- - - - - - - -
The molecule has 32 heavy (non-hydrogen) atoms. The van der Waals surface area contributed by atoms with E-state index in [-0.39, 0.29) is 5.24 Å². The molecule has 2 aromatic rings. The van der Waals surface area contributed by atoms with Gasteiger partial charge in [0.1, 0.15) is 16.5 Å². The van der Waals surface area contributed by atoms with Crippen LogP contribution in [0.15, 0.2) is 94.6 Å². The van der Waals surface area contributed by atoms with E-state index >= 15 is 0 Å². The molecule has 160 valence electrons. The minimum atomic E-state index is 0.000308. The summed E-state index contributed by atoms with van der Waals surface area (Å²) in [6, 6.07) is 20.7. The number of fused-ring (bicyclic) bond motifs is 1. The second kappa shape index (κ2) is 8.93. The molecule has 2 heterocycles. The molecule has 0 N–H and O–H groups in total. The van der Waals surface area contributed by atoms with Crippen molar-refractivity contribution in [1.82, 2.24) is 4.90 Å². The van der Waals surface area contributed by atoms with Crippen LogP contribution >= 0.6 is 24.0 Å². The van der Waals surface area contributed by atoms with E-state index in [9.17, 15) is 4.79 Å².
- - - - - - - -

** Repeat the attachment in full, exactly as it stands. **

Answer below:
The molecule has 32 heavy (non-hydrogen) atoms. The van der Waals surface area contributed by atoms with E-state index in [-0.39, 0.29) is 5.24 Å². The molecule has 2 aromatic rings. The van der Waals surface area contributed by atoms with Gasteiger partial charge in [0.1, 0.15) is 16.5 Å². The van der Waals surface area contributed by atoms with Crippen LogP contribution in [0.15, 0.2) is 94.6 Å². The van der Waals surface area contributed by atoms with E-state index >= 15 is 0 Å². The molecule has 160 valence electrons. The minimum atomic E-state index is 0.000308. The summed E-state index contributed by atoms with van der Waals surface area (Å²) in [6, 6.07) is 20.7. The number of fused-ring (bicyclic) bond motifs is 1. The second kappa shape index (κ2) is 8.93. The molecule has 2 heterocycles. The molecule has 0 N–H and O–H groups in total. The van der Waals surface area contributed by atoms with Crippen molar-refractivity contribution in [1.82, 2.24) is 4.90 Å². The van der Waals surface area contributed by atoms with Crippen LogP contribution >= 0.6 is 24.0 Å². The van der Waals surface area contributed by atoms with E-state index in [9.17, 15) is 4.79 Å².